These were used to track the frequency curve and attacks, respectively, of the original material, and transform this data into MIDI notes. The resulting MIDI file provided the score for the piece. An upper and lower threshold can be set in the Bonk object to set an input amplitude range. An attack is triggered only when the signal amplitude rises over the upper threshold and then drops below the lower one. A wider threshold range would be less sensitive to variation in amplitude in the signal, generating a smaller number of attacks, whilst a narrow range would be more responsive to subtle amplitude variations in the input signal. The upper and lower threshold settings were initially set to 71 and 41, respectively. The high threshold setting is reduced by 1 every six seconds, while the low threshold is reduced by 10 every two minutes. When the value for the high threshold reaches 10 the process is reversed. The result of this is a linear increase of the density of triggered attacks peaking half way though the piece before it linearly decreases to the end.

The resulting MIDI file was imported into the Sibelius scoring software and was edited in order to achieve greater musical sensibility whilst maintaining the character of the original recording. During performance, the sound of the piano is fed through microphones to the computer where it undergoes transformation through an array of GRM plug-ins running in Pro-Tools. A number of parameters are automated and change gradually over time, causing variations in the timbral output of the process. The processed material is mixed with the amplified piano signal and presented over loudspeakers. The process, whose intention is to exhibit an explicit relationship between the piano performance and the electronics, does not use buffers or extended delays. The abstract sound world is intended as an extension of the piano sound and is invigorated by it.

Structural thinking and generation of material are brought together in the application of the process used to extract the piano part from the original recording. The overall structure of the work is exclusively dependent on the process and the input file and is not dictated by intrinsic sonic characteristics and issues of formal and dramatic structure. Although the material that derived from the process described above was somewhat modified, the nature of the composition was maintained to reflect the structure of the specific sonic scene depicted in the input file.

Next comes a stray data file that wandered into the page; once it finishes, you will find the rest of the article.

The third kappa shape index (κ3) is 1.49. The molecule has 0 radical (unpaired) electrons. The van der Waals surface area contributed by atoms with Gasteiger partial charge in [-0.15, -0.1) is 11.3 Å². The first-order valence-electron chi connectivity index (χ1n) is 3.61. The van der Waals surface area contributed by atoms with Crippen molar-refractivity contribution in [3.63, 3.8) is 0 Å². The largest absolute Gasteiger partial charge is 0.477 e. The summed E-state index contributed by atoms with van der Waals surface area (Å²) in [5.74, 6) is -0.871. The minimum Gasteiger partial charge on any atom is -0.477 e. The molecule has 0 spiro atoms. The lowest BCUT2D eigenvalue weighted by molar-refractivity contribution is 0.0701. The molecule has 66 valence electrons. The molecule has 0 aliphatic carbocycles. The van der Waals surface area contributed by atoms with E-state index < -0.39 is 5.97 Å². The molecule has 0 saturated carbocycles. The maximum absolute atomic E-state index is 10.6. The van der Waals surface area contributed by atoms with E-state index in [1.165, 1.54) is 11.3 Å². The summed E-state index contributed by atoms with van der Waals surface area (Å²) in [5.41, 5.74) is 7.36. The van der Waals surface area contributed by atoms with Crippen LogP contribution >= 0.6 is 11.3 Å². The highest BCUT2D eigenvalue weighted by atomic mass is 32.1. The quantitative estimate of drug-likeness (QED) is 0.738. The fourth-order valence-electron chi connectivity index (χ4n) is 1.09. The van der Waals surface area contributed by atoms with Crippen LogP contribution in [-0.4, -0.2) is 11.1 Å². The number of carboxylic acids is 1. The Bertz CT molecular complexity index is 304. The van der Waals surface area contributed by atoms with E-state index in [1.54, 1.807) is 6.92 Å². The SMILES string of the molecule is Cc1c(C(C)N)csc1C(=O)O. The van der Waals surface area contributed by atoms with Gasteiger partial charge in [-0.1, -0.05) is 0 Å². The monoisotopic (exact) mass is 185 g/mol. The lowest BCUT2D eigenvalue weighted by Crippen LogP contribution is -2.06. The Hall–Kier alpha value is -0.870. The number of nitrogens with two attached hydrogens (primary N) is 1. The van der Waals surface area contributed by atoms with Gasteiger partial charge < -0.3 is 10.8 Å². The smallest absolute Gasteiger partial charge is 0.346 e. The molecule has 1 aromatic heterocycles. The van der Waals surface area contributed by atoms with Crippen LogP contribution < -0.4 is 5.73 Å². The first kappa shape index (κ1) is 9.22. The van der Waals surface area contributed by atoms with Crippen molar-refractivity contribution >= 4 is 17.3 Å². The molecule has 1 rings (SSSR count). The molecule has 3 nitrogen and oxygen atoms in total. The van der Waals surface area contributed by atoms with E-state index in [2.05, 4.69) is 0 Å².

The variations in timbre generated by feeding the signal through the automated set up of the GRM plug-ins does not inform the structural development of the work but simply provides a reflection of every event in the structure on a different realm. In this case, the dynamic spectromorphology of the material is not a carrier of structure but provides a timbral extension of the performer's gestures.

The starting point for this particular work was the idea of a live performer and live electronics environment where the relationship between these two elements is transparent and accessible by the listener at all times. Although this is achieved throughout the length of the work, the musical structure, carried by the piano part, does not reveal the method of organisation , as this is not directly related to the sound world of the work but integral to the processes involved in the generation of the score. Here, auditory perception is accommodated in the moment form and large-scale character / structure consistency rather than in dialectic, linear musical argument. The world of live signal processing in the context of a musical work presents a challenge when it comes to forming relationships between structure and material as a third dimension is added to the equation that directly affects the first two, that of real time electronic sound manipulation. In the case of Heat, real time signal processing is accommodating the material and the listener can always relate the acousmatic world to the performer's actions but is independent of structural functions.